The above described drawing FIGURE illustrates the invention, a construction system apparatus 10 comprising an elongate horizontal first structural means 20, preferably a rigid steel beam comprising a vertically oriented first side leg means 22, preferably a pair of flange-like legs, as shown in FIG. 1, integrally joined to a first base plate means 24, preferably a flat plate, the base plate means 24 adapted, by its flatness and positional orientation, for abutting a structural ground surface (not shown). The ground surface may be a concrete pad or other construction weight bearing foundation surface. The first side leg means 22 extend upwardly from the base plate means 24. Inventively, a plurality of horizontally spaced apart, first tab means 26 extend outwardly from the first side leg means 22. An elongate vertical second structural means 30 comprising preferably, a series of vertical beams (only one of which is shown in FIG. 1), wherein each provides a second side leg means 32 integrally joined to a second base plate means 34, wherein each of the second structural means 30 is adapted by its size and physical orientation for abutting, at a first end thereof 36, the first base plate means 24 and the first side leg means 22. Inventively, the second side leg means 32 provides a plurality of vertically spaced apart, second tab means 38 extending outwardly therefrom and generally of the size and shape of the first tab means 26. Each of the tab means 26, 38 are inventively derived as a cut-out portion of the first and the second side leg means 22, 32 respectively such that a major surface area of the first tab means is positioned vertically and a major surface area of the second tab means is positioned horizontally. In the present invention the tab means are folded out from the side wall means along a bend line 25 that is generally at right angles to the longitudinal axis of each of the beams. A vertical concrete wall 40 abuts the first and the second side leg means 22, 32 and is positioned for enclosing the first and the second tab means 21, 31 within the wall. Inventively, the first and second tab means 21, 31 are L-shaped such that the tabs are physically locked within the concrete wall 40. Inventively, the first and second structural means 20, 30 are U-shaped so as to be light in weight, yet strong, and are sized so that the vertically oriented beams are able to fit into and between the legs of the horizontal beams. In the case wherein the concrete wall 40 comprises a rebar network 42, the rebar network comprising a plurality of individual linear bars 44, and these linear bars 44 are placed within the wall 40, and spaced mutually apart within the wall so as to avoid interference with the first and second tab means 21, 31. FIG. 1 clearly illustrates this principal.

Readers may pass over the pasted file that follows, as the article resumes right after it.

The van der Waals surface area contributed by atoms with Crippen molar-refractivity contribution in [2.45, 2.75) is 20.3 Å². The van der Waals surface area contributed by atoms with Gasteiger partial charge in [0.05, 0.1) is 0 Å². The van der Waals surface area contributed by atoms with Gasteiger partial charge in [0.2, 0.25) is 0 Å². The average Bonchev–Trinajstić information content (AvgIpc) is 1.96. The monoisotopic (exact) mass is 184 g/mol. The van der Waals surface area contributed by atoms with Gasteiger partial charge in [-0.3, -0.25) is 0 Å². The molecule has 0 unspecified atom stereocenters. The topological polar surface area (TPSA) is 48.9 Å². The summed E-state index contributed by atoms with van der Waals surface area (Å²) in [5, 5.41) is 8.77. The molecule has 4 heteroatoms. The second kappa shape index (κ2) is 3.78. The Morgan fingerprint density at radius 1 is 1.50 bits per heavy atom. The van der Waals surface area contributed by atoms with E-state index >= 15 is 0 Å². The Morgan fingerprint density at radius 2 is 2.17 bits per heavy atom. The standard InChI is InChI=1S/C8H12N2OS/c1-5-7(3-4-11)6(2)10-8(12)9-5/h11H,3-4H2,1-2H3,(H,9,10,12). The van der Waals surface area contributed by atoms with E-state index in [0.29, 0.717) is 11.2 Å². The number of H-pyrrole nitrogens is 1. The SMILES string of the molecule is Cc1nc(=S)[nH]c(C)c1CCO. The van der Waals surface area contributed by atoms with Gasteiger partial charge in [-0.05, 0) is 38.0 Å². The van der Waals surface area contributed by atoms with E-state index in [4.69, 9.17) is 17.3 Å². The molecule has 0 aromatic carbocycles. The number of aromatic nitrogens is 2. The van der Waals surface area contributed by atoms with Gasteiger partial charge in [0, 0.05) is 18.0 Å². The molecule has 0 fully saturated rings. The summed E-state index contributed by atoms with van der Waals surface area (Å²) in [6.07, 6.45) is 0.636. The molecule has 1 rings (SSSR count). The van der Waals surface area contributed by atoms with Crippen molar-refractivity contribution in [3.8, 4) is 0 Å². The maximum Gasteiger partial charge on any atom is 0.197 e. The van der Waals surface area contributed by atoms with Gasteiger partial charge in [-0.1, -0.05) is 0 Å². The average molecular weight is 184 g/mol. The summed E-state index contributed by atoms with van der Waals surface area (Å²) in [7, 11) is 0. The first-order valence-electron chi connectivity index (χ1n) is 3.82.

Although tab appendages are well known in the art as is illustrated in Schilger, such prior art tabs are taught to extend in the direction of the longitudinal axis of the beam from which they append. In the present invention, the tabs extend laterally with respect to the beam and so are advantageously positioned for transferring the movement of ground or walls directly and more robustly to the beams that form the weight bearing elements in building construction. The disadvantage of longitudinally oriented tabs and flanges imbedded within concrete floor and wall structures was adequately demonstrated in the most recent Northridge, Calif. earthquake where many beams forced cracks and fissures within the concrete structures that held them, and were therefore able to easily slide within these openings to achieve significant movement of building structures within the walls which were required to prevent such movement but could not. Tests by the present inventor has demonstrated clearly that transversely oriented tabs, as claimed in the present invention, are able to provide a significantly superior holding power between moving concrete structures and the beams they support.
While the invention has been described with reference to at least one preferred embodiment, it is to be clearly understood by those skilled in the art that the invention is not limited thereto. Rather, the scope of the invention is to be interpreted only in conjunction with the appended claims.